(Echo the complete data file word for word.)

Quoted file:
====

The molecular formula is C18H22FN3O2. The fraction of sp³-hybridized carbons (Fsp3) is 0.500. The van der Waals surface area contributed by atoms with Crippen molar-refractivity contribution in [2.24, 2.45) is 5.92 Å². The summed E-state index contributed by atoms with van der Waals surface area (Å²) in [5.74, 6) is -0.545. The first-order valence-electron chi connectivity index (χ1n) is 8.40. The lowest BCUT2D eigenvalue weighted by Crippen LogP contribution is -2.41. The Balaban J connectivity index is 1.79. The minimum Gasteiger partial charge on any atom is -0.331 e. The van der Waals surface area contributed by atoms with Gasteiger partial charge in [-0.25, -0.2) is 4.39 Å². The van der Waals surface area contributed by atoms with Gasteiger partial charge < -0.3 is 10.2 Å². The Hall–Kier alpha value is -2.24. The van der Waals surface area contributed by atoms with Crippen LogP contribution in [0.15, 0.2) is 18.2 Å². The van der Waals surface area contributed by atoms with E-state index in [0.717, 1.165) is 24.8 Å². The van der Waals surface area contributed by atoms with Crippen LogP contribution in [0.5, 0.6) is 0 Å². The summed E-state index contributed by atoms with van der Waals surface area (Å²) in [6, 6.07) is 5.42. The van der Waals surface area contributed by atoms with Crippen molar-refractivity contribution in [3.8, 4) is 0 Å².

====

The molecular formula is C18H22FN3O2. The fraction of sp³-hybridized carbons (Fsp3) is 0.500. The van der Waals surface area contributed by atoms with Crippen molar-refractivity contribution in [2.24, 2.45) is 5.92 Å². The summed E-state index contributed by atoms with van der Waals surface area (Å²) in [5.74, 6) is -0.545. The first-order valence-electron chi connectivity index (χ1n) is 8.40. The lowest BCUT2D eigenvalue weighted by Crippen LogP contribution is -2.41. The Balaban J connectivity index is 1.79. The minimum Gasteiger partial charge on any atom is -0.331 e. The van der Waals surface area contributed by atoms with Gasteiger partial charge in [-0.25, -0.2) is 4.39 Å². The van der Waals surface area contributed by atoms with Gasteiger partial charge < -0.3 is 10.2 Å². The Hall–Kier alpha value is -2.24. The van der Waals surface area contributed by atoms with Crippen LogP contribution in [0.15, 0.2) is 18.2 Å². The van der Waals surface area contributed by atoms with E-state index in [0.717, 1.165) is 24.8 Å². The van der Waals surface area contributed by atoms with Crippen LogP contribution in [0.5, 0.6) is 0 Å². The summed E-state index contributed by atoms with van der Waals surface area (Å²) in [6, 6.07) is 5.42. The van der Waals surface area contributed by atoms with Crippen molar-refractivity contribution in [3.8, 4) is 0 Å².